This Blazing Glory notwithstanding, I went out into the garden a few nights ago. It was unseasonably mild for a March night, and I thought some fresh air would do me good. I stood on the grass and closed my eyes to listen, feeling like Mr Bear in “Peace at Last”. It was a quiet night, no real breeze and no real rustling. I am sure the small, anxious inhabitants of the night time garden were frozen to the spot as I lumbered about. The clouds meant the temperature was warm but the starview was non-existent. Certainly there were no hedgehogs rustling or cats wailing or birds cheeping or sun shining. Even the owls were on a break.

I sighed and went back inside, At least Sigoth wasn’t snoring.

What do you do on sleepless nights? Help me out – I need some suggestions!



16 thoughts on “In the night garden

  1. I used to pray for particular people until I got so bored I fell back to sleep. Now I’m trying to learn U.A Fanthorpe’s poem ‘Friends Meeting House, Frenchay, Bristol’ because I want to be able to quote it at will. But I seem to have lost the ability to learn by heart, so it takes ages to search my head for the words. But I never put the light on or get out of bed. Not sure I recommend either of these methods.

  2. For women, aging and hormones are definitely linked to insomnia. My strategy is if you can’t beat it, get up and make the best of the bad situation. Read, surf, computer games… sometimes warm milk (harkens back to my childhood and still manages to sooth.) It is interesting to read your post today, because I just this morning submitted a piece called Lunar Curiosities. The full moon plays a part in insomnia. Pop on over and have a boo, if you’d like. I hope tonight you get some shut-eye.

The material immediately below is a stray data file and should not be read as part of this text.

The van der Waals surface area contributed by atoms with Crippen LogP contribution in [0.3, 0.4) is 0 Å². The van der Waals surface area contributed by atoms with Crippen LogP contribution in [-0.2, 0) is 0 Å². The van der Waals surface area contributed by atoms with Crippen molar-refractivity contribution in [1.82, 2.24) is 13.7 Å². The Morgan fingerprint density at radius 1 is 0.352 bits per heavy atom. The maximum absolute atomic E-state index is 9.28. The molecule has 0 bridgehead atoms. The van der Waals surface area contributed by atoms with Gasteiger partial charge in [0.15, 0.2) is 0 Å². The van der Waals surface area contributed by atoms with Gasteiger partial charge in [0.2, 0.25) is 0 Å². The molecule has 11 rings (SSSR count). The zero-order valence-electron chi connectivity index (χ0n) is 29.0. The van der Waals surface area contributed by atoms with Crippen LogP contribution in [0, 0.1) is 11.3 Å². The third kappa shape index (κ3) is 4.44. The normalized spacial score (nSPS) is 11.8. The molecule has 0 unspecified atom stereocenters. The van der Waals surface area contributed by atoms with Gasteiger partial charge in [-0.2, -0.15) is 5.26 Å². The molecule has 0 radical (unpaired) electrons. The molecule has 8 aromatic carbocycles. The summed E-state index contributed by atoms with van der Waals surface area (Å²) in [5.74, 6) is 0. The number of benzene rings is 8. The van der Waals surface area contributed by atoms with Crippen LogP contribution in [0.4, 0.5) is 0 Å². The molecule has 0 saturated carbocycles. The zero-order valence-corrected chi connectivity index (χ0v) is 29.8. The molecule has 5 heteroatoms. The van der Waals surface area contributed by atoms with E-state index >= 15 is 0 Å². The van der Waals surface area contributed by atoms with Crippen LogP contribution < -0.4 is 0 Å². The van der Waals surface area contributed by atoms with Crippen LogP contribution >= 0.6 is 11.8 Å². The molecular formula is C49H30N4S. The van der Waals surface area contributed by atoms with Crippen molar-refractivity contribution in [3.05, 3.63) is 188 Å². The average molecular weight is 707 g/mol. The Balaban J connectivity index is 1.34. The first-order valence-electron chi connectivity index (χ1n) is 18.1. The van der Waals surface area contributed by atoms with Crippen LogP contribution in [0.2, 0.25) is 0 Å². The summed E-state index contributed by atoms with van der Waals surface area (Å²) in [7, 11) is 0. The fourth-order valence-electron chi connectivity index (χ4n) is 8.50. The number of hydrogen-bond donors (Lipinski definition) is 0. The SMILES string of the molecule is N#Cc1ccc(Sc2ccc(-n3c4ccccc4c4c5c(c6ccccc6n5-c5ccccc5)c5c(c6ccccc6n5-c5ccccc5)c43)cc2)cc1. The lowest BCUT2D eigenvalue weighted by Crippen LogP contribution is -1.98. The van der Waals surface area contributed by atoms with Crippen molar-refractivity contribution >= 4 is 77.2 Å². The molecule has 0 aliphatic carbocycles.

3. It’s rubbish you can’t sleep, but as ever, you manage to make it sound so romantic! I particularly liked the references to the little constellations inside your house and the mysterious lorry errand. Things I also think about but could never translate so eloquently to print x

  4. Lovely descriptive piece AML. I’m the opposite – see a pillow and I’m asleep. If not, I imagine I’m in a cricket match, the openers have put on 100 and the captain tosses the ball to me in desperation. I make careful field adjustments, run up and bowl, batsman keeps it out. Next ball a bit of away swing, beats the outside edge. I bring a second slip in. Third ball is edged straight to him. I rarely get to the end of the over. Hope this helps.

    • I go to sleep immediately too but wake up in the small hours. However I will now recite your match commentary and be asleep in no ti….

    • I’m going to try Roy’s cricket match commentary! Hope you find some inspiration because not sleeping is just rubbish. {{{Hugs}}}

  5. I’ve tried sleepy time tea, no use. I take the pain killers saying my back hurts but really I take it to help me sleep. I now have Larzapam that knocks me right out. However I don’t take it every night because I don’t want to get addicted. So the nights I don’t take it I’m doing my insomnia dace which it the link I’m sharing. Tonight will probably be a sleepless night since I drugged and sleep well last night..